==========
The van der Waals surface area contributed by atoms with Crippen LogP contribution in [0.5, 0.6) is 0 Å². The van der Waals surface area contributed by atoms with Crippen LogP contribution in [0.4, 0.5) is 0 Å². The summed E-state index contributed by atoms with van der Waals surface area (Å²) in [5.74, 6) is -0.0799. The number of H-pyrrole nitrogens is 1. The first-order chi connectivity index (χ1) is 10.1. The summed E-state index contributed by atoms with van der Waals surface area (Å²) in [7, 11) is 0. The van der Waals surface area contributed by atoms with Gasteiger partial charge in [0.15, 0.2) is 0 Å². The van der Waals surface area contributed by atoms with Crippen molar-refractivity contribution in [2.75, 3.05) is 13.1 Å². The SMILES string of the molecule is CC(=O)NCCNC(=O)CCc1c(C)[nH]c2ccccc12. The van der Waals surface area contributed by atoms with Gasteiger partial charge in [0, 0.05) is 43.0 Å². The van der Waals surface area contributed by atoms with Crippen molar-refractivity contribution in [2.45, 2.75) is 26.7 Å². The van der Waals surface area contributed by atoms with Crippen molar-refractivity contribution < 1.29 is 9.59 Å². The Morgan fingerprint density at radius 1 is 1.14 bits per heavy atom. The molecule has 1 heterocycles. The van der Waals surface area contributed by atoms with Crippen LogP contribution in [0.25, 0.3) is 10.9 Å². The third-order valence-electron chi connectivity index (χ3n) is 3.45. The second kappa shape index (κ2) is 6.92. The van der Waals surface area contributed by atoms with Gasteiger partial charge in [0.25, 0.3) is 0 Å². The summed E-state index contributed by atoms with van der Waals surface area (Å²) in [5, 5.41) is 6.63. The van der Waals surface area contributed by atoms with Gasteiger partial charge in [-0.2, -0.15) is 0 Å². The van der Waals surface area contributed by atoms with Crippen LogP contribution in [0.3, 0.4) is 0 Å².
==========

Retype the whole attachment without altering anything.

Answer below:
The van der Waals surface area contributed by atoms with Crippen LogP contribution in [0.5, 0.6) is 0 Å². The van der Waals surface area contributed by atoms with Crippen LogP contribution in [0.4, 0.5) is 0 Å². The summed E-state index contributed by atoms with van der Waals surface area (Å²) in [5.74, 6) is -0.0799. The number of H-pyrrole nitrogens is 1. The first-order chi connectivity index (χ1) is 10.1. The summed E-state index contributed by atoms with van der Waals surface area (Å²) in [7, 11) is 0. The van der Waals surface area contributed by atoms with Gasteiger partial charge in [0.15, 0.2) is 0 Å². The van der Waals surface area contributed by atoms with Crippen molar-refractivity contribution in [2.75, 3.05) is 13.1 Å². The SMILES string of the molecule is CC(=O)NCCNC(=O)CCc1c(C)[nH]c2ccccc12. The van der Waals surface area contributed by atoms with Gasteiger partial charge in [0, 0.05) is 43.0 Å². The van der Waals surface area contributed by atoms with Crippen molar-refractivity contribution in [2.45, 2.75) is 26.7 Å². The van der Waals surface area contributed by atoms with Crippen molar-refractivity contribution < 1.29 is 9.59 Å². The Morgan fingerprint density at radius 1 is 1.14 bits per heavy atom. The molecule has 1 heterocycles. The van der Waals surface area contributed by atoms with Crippen LogP contribution in [0.25, 0.3) is 10.9 Å². The third-order valence-electron chi connectivity index (χ3n) is 3.45. The second kappa shape index (κ2) is 6.92. The van der Waals surface area contributed by atoms with Gasteiger partial charge in [0.25, 0.3) is 0 Å². The summed E-state index contributed by atoms with van der Waals surface area (Å²) in [5, 5.41) is 6.63. The van der Waals surface area contributed by atoms with Gasteiger partial charge in [-0.2, -0.15) is 0 Å². The van der Waals surface area contributed by atoms with Crippen LogP contribution in [0.3, 0.4) is 0 Å².